UAH – News

The $828,070 grant from UAH was the second largest recently awarded.

Michel Mercier / UAH

Efforts to better coordinate drone responses to natural and man-made disasters have won the University of Alabama at Huntsville (UAH) a three-year, $828,070 grant, the second-largest of a group recently awarded by the Federal Aviation Administration of the United States Department of Transportation. (FAA).

“This is a continuation of the work the UAH began with the FAA in disaster response a few years ago,” said Jerry Hendrix, program manager for unmanned aircraft systems (UAS) at the Rotorcraft Systems Engineering and Simulation Center (RSESC) at UAH, part of the University of Alabama System.

“Our progress to date has defined new procedures for operating first responder UAS for disaster support, and we have begun drills in these new procedures and checklists at simulated events across the country. , Alabama, Vermont, North Carolina and New Mexico.”

UAH will collaborate with Kansas State University, New Mexico State University, University of Vermont, and North Carolina State University. The work will focus on onboarding procedures for UAS operators within federal agencies such as the Department of the Interior and the Department of Homeland Security, including the Federal Emergency Management Agency, as well as local and state disaster preparedness and emergency response organizations to ensure proper coordination during emergencies.

The FAA has provided funding to a total of five universities through this third round of Alliance for System Safety of UAS through Research Excellence (ASSURE) grants, bringing the total to 20 grants worth $21 million. for fiscal year 2022. UAH is a founding member of ASSURE.

“This grant is the result of ASSURE’s leadership at Mississippi State University and its continued faith in UAH,” Hendrix says.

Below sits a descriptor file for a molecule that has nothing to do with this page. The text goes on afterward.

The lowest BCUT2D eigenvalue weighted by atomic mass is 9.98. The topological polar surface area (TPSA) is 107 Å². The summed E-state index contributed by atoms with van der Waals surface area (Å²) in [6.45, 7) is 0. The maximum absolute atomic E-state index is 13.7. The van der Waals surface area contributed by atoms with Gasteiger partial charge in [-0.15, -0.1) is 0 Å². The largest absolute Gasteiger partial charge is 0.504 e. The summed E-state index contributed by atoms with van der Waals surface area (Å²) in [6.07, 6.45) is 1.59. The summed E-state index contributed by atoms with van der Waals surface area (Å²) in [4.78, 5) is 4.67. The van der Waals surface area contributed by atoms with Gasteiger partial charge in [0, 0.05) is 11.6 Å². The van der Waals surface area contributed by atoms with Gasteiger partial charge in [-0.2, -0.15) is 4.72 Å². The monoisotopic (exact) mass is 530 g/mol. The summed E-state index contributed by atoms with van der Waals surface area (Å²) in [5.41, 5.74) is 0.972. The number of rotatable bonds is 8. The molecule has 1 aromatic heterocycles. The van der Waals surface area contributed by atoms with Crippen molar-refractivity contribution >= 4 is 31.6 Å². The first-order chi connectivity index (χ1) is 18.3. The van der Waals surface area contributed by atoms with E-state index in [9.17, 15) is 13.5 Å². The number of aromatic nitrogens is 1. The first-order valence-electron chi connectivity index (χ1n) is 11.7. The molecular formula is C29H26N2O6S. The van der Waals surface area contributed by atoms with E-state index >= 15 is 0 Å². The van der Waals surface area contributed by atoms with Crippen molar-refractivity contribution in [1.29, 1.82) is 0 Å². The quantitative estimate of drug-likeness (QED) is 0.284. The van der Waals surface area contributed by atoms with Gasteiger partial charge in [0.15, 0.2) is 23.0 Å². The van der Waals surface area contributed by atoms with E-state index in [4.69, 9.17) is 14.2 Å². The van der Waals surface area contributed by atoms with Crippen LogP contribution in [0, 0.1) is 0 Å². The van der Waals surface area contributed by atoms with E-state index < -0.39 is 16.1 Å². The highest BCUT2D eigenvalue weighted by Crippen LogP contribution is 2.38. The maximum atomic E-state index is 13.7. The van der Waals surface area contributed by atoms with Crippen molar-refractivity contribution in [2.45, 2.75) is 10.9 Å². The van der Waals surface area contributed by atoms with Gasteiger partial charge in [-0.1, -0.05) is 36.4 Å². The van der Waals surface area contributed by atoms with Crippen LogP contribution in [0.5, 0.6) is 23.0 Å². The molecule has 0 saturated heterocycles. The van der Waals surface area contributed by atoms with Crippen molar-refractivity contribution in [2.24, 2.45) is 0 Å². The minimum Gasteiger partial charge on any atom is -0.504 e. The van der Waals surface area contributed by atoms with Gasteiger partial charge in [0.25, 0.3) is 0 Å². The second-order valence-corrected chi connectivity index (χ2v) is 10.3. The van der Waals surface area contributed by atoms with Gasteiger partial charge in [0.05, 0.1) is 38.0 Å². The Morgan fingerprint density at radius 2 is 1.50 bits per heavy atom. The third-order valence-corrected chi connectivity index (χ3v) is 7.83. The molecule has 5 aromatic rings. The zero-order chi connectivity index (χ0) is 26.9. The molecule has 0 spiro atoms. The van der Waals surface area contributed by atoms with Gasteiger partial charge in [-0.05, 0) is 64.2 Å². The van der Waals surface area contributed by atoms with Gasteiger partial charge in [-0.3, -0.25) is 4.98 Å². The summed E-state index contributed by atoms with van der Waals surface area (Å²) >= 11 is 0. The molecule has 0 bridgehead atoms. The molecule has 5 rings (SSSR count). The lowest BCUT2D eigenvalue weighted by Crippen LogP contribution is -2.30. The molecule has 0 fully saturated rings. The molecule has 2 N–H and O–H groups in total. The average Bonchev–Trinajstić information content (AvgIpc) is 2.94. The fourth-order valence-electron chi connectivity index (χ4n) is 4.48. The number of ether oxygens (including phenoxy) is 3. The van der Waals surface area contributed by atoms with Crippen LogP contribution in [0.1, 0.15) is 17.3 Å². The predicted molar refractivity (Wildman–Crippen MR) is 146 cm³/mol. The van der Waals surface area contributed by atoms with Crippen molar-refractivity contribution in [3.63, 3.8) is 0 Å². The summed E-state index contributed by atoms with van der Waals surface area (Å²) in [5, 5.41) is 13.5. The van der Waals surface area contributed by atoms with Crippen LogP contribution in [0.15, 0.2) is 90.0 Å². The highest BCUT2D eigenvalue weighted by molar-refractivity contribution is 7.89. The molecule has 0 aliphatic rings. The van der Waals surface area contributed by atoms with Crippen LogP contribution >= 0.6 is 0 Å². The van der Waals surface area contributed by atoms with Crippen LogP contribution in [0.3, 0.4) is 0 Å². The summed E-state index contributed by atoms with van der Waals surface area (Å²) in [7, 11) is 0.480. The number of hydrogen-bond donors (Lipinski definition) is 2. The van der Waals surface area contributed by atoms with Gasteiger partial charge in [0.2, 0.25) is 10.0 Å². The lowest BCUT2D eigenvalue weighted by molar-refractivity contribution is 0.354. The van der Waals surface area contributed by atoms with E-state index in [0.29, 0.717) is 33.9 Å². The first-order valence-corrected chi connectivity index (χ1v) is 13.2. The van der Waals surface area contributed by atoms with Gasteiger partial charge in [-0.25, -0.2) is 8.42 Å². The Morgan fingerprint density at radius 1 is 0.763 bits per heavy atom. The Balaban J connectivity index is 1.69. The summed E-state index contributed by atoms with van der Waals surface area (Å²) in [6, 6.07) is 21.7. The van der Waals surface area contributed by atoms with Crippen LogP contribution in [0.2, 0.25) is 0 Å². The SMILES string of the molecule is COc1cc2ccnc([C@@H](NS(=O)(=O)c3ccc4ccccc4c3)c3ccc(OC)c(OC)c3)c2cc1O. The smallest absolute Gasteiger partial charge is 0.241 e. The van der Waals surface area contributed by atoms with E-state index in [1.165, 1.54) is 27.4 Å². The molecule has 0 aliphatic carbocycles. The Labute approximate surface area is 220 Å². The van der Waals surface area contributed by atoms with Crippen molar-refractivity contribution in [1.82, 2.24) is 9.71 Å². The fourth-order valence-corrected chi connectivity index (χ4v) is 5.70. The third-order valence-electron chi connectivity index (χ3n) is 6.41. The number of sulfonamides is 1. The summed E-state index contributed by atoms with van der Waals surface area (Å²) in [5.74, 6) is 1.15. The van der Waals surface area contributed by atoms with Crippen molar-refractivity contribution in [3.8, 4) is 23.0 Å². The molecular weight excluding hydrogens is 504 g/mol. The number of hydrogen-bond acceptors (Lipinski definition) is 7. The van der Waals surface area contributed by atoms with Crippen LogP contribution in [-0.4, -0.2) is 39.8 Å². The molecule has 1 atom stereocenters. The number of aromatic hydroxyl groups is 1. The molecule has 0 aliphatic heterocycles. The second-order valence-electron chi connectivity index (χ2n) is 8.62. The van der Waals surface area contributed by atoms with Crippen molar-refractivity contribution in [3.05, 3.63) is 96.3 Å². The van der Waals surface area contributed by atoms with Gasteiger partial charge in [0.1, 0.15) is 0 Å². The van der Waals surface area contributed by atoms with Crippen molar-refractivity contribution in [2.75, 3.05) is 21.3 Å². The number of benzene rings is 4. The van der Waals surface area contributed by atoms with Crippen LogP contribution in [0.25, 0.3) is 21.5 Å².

Investigations will also focus on delivering data products for incident commanders, said Jerry Hendrix, program manager for unmanned aircraft systems (UAS).

Investigations will also focus on delivering data products for incident commanders, said Jerry Hendrix, program manager for unmanned aircraft systems (UAS).

Michel Mercier / UAH

Researchers will conduct additional sets of exercises and events to drill down into the in-depth coordination details of the disaster response process, Hendrix said. Investigations will also focus on providing data products for incident commanders, such as photos, videos and geographic data on natural and man-made disasters and emergencies such as wildfires, hurricanes and train derailments. The entire process will be measured and fully documented, he says.

“The results will help inform the requirements, technical standards and regulations needed to enable disaster preparedness and emergency response and recovery operations for UAS,” Hendrix said. “This research will also develop a database with data collected during the project to be analyzed to produce various key performance metrics and metrics that characterize overall pilot proficiency in a flight environment.”

RSESC employees and student workers will be involved, and Hendrix says more students will be added as the program scales.

The work may also be useful to the Cooperative Institute for Research and Exploitation in Hydrology (CIROH), of which the UAH is a member. CIROH is an organization that seeks to better predict water-related risks and manage the country’s water resources. It is made up of 28 academic institutions, nonprofit organizations, and government and industry partners across the United States and Canada.

CIROH is funded by the National Oceanic and Atmospheric Administration and administered by the Alabama Water Institute at the University of Alabama.

“Flooding is part of the hurricane process,” says Hendrix. “In this research, we will link flood modeling and UAS missions to measure rising waters, as well as exploit this system in support of wildfire response.”